Anyone who has attended John Brown University usually knows how to identify a newcomer on the men’s rugby club. This year, however, such a task may be a bit more difficult.
The University is currently in discussion with the leadership of the men’s rugby club about traditions that could be perceived as hazing. Due to these precautions, the club has chosen, at least temporarily, to stop the tradition of giving embarrassing haircuts to the new club members.
The reason for is found on page 53 of the University handbook, which quotes an Arkansas state statute:
“No student of any school, college, university or other educational institution in Arkansas shall engage in what is commonly known and recognized as hazing, or encourage, aid or assist any other student in the commission of this offense.”
While the tradition has currently been placed on hold, it is still not out of the picture. When asked about why the tradition appeared to have gone away, faculty sponsor Steve Beers did not mince words saying the tradition has not gone away yet.
“It’s not cancelled,” Beers said. “But what the University has said, what I’ve said, what the Student Development team has said is that we don’t want the University to encourage anything that puts students in a position where [a tradition] intentionally or unintentionally could be perceived as hazing.”
Beers’ phrase “could be perceived” leaves the definition of “hazing” up for interpretation. But the concern goes deeper than how to interpret a state law.
Fifth-year senior rugger, Stephen Gilmour, who plays lock for the club, said that the tradition might prevent people from going out for rugby in the first place.
“I think one of the big reasons that they don’t want to do that is because they thought there were some people who wouldn’t want to join because of that,” Gilmour said.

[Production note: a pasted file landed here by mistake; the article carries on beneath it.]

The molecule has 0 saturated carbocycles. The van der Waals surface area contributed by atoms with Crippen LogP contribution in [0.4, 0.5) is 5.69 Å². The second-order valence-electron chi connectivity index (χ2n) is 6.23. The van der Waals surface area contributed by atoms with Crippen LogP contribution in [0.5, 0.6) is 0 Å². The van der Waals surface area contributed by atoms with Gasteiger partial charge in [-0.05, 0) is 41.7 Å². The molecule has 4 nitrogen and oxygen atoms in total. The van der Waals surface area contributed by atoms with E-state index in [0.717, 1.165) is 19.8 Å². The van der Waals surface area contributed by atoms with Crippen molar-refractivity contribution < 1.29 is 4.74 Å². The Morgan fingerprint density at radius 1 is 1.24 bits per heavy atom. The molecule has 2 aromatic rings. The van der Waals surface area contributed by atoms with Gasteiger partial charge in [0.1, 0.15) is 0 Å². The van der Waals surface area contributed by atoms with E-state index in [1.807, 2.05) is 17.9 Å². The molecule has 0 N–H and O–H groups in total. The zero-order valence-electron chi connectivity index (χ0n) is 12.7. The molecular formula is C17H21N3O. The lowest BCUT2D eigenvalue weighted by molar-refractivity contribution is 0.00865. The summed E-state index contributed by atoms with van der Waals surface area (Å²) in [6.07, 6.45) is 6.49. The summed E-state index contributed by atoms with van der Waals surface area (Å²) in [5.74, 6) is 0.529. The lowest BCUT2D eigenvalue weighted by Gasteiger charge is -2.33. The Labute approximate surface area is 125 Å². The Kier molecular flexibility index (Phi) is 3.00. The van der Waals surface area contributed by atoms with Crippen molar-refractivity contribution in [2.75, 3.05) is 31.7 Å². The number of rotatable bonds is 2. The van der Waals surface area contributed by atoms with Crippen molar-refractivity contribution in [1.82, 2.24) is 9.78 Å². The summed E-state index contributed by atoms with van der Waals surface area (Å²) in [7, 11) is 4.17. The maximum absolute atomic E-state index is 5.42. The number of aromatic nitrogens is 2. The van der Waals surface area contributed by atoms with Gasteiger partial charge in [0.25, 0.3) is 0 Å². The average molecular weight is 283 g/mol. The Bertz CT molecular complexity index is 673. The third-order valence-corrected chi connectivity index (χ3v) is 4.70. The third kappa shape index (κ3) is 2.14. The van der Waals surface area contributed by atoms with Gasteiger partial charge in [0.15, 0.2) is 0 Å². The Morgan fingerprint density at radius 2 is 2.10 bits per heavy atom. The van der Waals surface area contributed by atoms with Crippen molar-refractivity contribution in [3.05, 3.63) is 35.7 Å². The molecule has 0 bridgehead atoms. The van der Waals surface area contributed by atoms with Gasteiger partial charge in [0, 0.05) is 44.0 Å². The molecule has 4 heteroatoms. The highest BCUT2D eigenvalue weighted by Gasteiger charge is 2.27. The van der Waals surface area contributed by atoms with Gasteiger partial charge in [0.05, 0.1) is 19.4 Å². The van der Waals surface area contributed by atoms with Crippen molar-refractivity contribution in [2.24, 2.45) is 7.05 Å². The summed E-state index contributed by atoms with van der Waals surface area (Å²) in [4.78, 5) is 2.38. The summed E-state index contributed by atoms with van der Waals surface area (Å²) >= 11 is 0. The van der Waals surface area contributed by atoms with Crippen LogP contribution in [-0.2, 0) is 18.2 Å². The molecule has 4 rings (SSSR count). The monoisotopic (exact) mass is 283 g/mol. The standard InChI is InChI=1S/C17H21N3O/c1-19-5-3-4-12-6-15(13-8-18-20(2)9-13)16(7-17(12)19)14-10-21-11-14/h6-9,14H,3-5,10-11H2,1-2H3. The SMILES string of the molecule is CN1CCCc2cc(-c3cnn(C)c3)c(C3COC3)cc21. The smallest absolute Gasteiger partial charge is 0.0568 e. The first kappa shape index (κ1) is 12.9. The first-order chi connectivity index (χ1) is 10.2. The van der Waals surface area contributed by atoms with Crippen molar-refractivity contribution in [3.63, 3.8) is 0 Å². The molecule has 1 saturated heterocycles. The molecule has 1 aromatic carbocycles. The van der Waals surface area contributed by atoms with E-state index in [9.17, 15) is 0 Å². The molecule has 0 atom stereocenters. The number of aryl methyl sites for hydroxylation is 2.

In spite of this potential perception, there is something to be said for teammates going through something awful, like embarrassing haircuts, for instance, together. Junior rugger Ellis Hunt, who plays eighth man on the team, said it is a great way to create ties within teammates.
“I think it’s a really fun and important part of the rugby team to have some sort of initiation,” Hunt said. “It creates bonds and memories.”
Recalling his own experience with the men’s rugby initiation, Gilmour could relate to Hunt’s point. He stated that while he did not exactly enjoy it, getting his hair cut by the club’s returning members was definitely something that created a bond.
“I got a really bad haircut,” Gilmour said. “I think it was a fun thing to go through because it built class unity… you’re always hanging out with these guys, and you’re all going through the same thing together.”
Although Beers is currently hesitant to allow the tradition to continue, he completely agrees with the club members regarding the tradition.
“There is a sense of camaraderie,” he said. “When the individual joins the group, they gain something… I understand, because I came from a world where it’s much more common, that [humiliating haircuts] can be seen as a non-hazing event. But we’re moving into a world where that’s more and more complicated.”
The club, its sponsors and even the University are now looking for ways to allow the tradition to continue. Hunt even said that some of the new members have come to him to see if the tradition will continue.
“I’ve already been asked by a few of the freshmen this year about what’s going to happen,” Hunt said. “We might be able to do it if we ask them ahead of time if they’re OK with it, but that kind of takes away from the fun of it, so we’ll see.”
Beers said that the school mentioned the possibility of allowing the continuation of the tradition under two conditions. First, that some returning members of the team participate as well, and second, that the players are given an out.
“I think it has to be non-hazing, it has to be optional and you have to lead by example,” he said. “It can’t be us doing something to them; it has to be ‘we are doing this.’”
Finally, Beers stated that the initiation—whatever it ends up being—has to be an obvious acceptance of the new players onto the club.
“If there’s an invitation, if you will, into the rugby community… then it needs to be done in such a way that isn’t hazing, isn’t a power play and isn’t abuse,” he said. “Instead, it’s an embrace.”